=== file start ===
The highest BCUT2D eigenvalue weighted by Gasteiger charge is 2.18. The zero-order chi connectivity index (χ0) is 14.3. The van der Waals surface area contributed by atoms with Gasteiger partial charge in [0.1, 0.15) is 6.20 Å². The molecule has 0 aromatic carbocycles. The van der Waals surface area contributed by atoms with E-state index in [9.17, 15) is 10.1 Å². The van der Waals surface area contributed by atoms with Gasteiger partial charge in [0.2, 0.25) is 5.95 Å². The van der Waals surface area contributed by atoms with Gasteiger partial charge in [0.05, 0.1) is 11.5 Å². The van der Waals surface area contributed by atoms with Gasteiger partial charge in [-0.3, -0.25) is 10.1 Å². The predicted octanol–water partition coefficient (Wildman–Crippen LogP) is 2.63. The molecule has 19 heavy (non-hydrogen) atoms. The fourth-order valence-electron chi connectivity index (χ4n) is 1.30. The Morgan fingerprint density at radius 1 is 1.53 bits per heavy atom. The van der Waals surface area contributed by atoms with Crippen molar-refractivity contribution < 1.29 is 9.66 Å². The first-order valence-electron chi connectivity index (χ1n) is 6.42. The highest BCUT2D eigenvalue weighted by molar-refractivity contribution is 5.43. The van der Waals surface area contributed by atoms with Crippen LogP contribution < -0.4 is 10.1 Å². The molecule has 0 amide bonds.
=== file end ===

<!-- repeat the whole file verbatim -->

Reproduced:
The highest BCUT2D eigenvalue weighted by Gasteiger charge is 2.18. The zero-order chi connectivity index (χ0) is 14.3. The van der Waals surface area contributed by atoms with Gasteiger partial charge in [0.1, 0.15) is 6.20 Å². The molecule has 0 aromatic carbocycles. The van der Waals surface area contributed by atoms with E-state index in [9.17, 15) is 10.1 Å². The van der Waals surface area contributed by atoms with Gasteiger partial charge in [0.2, 0.25) is 5.95 Å². The van der Waals surface area contributed by atoms with Gasteiger partial charge in [0.05, 0.1) is 11.5 Å². The van der Waals surface area contributed by atoms with Gasteiger partial charge in [-0.3, -0.25) is 10.1 Å². The predicted octanol–water partition coefficient (Wildman–Crippen LogP) is 2.63. The molecule has 19 heavy (non-hydrogen) atoms. The fourth-order valence-electron chi connectivity index (χ4n) is 1.30. The Morgan fingerprint density at radius 1 is 1.53 bits per heavy atom. The van der Waals surface area contributed by atoms with Crippen molar-refractivity contribution < 1.29 is 9.66 Å². The first-order valence-electron chi connectivity index (χ1n) is 6.42. The highest BCUT2D eigenvalue weighted by molar-refractivity contribution is 5.43. The van der Waals surface area contributed by atoms with Crippen LogP contribution < -0.4 is 10.1 Å². The molecule has 0 amide bonds.